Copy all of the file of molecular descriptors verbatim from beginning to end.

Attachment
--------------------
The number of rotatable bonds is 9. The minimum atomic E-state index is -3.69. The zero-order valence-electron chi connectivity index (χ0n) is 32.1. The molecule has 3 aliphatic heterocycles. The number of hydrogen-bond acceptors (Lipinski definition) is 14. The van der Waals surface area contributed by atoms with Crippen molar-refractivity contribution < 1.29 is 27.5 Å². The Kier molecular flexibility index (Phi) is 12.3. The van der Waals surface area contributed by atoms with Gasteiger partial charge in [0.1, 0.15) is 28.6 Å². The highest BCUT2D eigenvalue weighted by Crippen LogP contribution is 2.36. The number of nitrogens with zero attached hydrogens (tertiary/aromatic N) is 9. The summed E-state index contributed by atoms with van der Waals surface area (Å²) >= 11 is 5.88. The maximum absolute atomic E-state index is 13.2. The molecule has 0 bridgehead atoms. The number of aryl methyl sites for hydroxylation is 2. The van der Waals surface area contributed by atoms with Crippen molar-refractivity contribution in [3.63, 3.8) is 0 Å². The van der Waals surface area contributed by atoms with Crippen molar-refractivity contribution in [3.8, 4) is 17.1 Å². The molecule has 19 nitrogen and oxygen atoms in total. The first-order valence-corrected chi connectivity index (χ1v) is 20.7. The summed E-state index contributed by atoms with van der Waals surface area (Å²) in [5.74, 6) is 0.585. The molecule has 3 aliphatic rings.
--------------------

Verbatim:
The number of rotatable bonds is 9. The minimum atomic E-state index is -3.69. The zero-order valence-electron chi connectivity index (χ0n) is 32.1. The molecule has 3 aliphatic heterocycles. The number of hydrogen-bond acceptors (Lipinski definition) is 14. The van der Waals surface area contributed by atoms with Crippen molar-refractivity contribution < 1.29 is 27.5 Å². The Kier molecular flexibility index (Phi) is 12.3. The van der Waals surface area contributed by atoms with Gasteiger partial charge in [0.1, 0.15) is 28.6 Å². The highest BCUT2D eigenvalue weighted by Crippen LogP contribution is 2.36. The number of nitrogens with zero attached hydrogens (tertiary/aromatic N) is 9. The summed E-state index contributed by atoms with van der Waals surface area (Å²) >= 11 is 5.88. The maximum absolute atomic E-state index is 13.2. The molecule has 0 bridgehead atoms. The number of aryl methyl sites for hydroxylation is 2. The van der Waals surface area contributed by atoms with Crippen molar-refractivity contribution in [3.63, 3.8) is 0 Å². The van der Waals surface area contributed by atoms with Crippen molar-refractivity contribution in [3.8, 4) is 17.1 Å². The molecule has 19 nitrogen and oxygen atoms in total. The first-order valence-corrected chi connectivity index (χ1v) is 20.7. The summed E-state index contributed by atoms with van der Waals surface area (Å²) in [5.74, 6) is 0.585. The molecule has 3 aliphatic rings.